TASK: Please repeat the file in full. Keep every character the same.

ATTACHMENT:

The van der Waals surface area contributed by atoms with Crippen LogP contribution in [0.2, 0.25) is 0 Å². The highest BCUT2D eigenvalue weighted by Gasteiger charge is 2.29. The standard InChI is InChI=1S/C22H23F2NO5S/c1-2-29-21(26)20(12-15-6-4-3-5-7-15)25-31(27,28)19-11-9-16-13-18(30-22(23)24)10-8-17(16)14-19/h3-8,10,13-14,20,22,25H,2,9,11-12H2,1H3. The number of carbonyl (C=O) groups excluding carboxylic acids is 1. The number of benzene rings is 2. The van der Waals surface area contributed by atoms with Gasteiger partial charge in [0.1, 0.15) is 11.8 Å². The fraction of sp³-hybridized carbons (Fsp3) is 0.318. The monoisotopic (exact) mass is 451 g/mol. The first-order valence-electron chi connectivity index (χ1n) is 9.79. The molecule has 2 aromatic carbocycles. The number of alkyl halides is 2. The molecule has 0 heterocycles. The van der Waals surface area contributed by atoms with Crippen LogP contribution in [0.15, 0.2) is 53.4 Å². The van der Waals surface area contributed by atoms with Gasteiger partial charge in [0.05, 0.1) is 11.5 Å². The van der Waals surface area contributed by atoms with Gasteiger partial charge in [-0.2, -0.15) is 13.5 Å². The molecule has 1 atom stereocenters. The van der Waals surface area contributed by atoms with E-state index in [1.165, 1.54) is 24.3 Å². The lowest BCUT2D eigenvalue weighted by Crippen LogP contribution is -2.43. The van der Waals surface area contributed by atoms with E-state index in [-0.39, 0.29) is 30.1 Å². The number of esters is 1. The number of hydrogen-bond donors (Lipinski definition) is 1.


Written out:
The van der Waals surface area contributed by atoms with Crippen LogP contribution in [0.2, 0.25) is 0 Å². The highest BCUT2D eigenvalue weighted by Gasteiger charge is 2.29. The standard InChI is InChI=1S/C22H23F2NO5S/c1-2-29-21(26)20(12-15-6-4-3-5-7-15)25-31(27,28)19-11-9-16-13-18(30-22(23)24)10-8-17(16)14-19/h3-8,10,13-14,20,22,25H,2,9,11-12H2,1H3. The number of carbonyl (C=O) groups excluding carboxylic acids is 1. The number of benzene rings is 2. The van der Waals surface area contributed by atoms with Gasteiger partial charge in [0.1, 0.15) is 11.8 Å². The fraction of sp³-hybridized carbons (Fsp3) is 0.318. The monoisotopic (exact) mass is 451 g/mol. The first-order valence-electron chi connectivity index (χ1n) is 9.79. The molecule has 2 aromatic carbocycles. The number of alkyl halides is 2. The molecule has 0 heterocycles. The van der Waals surface area contributed by atoms with Crippen LogP contribution in [0.15, 0.2) is 53.4 Å². The van der Waals surface area contributed by atoms with Gasteiger partial charge in [0.05, 0.1) is 11.5 Å². The van der Waals surface area contributed by atoms with Gasteiger partial charge in [-0.2, -0.15) is 13.5 Å². The molecule has 1 atom stereocenters. The van der Waals surface area contributed by atoms with E-state index in [1.165, 1.54) is 24.3 Å². The lowest BCUT2D eigenvalue weighted by Crippen LogP contribution is -2.43. The van der Waals surface area contributed by atoms with E-state index in [-0.39, 0.29) is 30.1 Å². The number of esters is 1. The number of hydrogen-bond donors (Lipinski definition) is 1.